I know a lot of thin people, but all of them aren’t necessarily healthy. At the same time, I see a lot of “thin couples” (i.e., they seem to have it all together), but that doesn’t automatically mean their relationship is healthy. Place a thin couple beside an “overweight couple” (i.e., a couple who has some obvious drawbacks, such as occasional public arguments) and it’s easy to conclude that the thin couple is more likely than the overweight couple to be on their way to a long and happy marriage.
If their marriage is nourished and fit, then they probably are headed for a long, happy life together. But, if their marriage is secretly full of junk that never gets detoxified and resolved, then there is a good chance they will eventually feel sick and want to get off the ride. On the flip side, if the overweight couple is taking measures to improve their marriage, keeping a weekly date night, reading marriage books, and spending time together praying and studying Scripture, they are probably going to get healthier and be okay. Sure, their relationship may be overweight according to society, but what matters is the internal nutrition of their marriage.
So how do relationships become obese? Obese relationships come as a result of allowing junk to fill their marriage, enduring trying or tragic circumstances (e.g., sickness, loss of a child, financial struggles, etc.), or battling addictions, just to name a few. Obese marriages are those that are completely undernourished and others can see it. We can only hide our relational stress and pain for so long before the toxins we are ingesting spill out into our countenance, our body language, and our words.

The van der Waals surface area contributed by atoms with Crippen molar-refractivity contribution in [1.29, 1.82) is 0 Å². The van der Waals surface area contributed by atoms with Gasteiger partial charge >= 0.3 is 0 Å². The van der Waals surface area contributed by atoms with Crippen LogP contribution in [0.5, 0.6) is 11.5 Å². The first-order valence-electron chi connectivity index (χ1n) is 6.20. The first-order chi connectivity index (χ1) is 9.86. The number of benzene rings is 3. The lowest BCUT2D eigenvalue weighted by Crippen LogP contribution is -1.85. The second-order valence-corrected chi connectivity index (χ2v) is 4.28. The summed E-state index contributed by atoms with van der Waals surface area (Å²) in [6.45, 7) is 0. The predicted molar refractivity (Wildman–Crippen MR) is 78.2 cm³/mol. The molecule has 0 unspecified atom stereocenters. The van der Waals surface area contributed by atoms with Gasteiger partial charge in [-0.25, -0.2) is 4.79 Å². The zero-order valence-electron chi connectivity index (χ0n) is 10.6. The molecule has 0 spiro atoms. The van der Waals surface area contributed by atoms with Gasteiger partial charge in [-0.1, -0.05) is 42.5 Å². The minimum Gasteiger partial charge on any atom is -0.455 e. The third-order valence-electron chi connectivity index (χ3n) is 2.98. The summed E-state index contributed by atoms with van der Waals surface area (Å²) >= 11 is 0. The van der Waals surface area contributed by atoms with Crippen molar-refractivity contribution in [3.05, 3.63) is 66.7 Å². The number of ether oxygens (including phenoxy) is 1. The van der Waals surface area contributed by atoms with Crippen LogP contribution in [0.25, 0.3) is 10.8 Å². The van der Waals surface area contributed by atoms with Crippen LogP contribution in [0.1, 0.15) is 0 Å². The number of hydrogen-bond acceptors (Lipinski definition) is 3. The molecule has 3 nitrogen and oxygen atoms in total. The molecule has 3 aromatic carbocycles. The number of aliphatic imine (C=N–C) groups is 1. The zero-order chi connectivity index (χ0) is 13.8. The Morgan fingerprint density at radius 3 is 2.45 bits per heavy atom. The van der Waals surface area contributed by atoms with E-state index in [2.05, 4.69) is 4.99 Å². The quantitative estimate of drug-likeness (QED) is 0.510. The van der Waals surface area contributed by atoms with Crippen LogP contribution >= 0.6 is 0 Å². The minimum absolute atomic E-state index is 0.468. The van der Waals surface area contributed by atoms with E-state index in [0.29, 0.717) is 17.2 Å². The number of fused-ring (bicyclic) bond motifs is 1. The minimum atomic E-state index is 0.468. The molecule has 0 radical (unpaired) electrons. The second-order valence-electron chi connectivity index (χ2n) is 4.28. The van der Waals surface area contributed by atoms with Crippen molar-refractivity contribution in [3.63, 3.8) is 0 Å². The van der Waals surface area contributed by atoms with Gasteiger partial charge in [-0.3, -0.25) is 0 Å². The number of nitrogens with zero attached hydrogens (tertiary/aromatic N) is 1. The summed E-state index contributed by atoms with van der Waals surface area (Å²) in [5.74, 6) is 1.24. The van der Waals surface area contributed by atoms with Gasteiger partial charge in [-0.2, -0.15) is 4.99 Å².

There are disputes among the experts in the US as to how serious the obesity epidemic really is. Some would have us believe that fat people are dropping like flies all over the nation and others would have us believe that being overweight is not an extreme problem. Then there are some wise folks out there who stress good nutrition, regular exercise, and routine physical exams. One of my favorite food documentaries, Fat Head (a counter-documentary to Super Size Me), noted that several studies show overweight people who exercise regularly and are in shape tend to be more healthy than thin people who don’t exercise.
So, in regards to your future marriage, don’t freak out or beat yourself up if your relationship is a little “overweight” (i.e., not completely and altogether perfect as is defined by know-it-all onlookers), but take necessary measures to get in shape, stay in shape, and ward off the dangers of relational obesity. Obese relationships can put in the hard work to become healthy – I fully believe that; but those marriages who have been obese and worked to become healthy would tell you that it’s much easier to stay in shape all along than to get fat and have to backtrack.
Next time you hear about the obesity epidemic on the news, don’t only think about your physical health, but your relational health as well. With that being said, I’m about to head out to walk the dog as our physical health also contributes to our relational health (and an exercised dog doesn’t whine all night!). ~smile~
How would you rate the health of your relationship?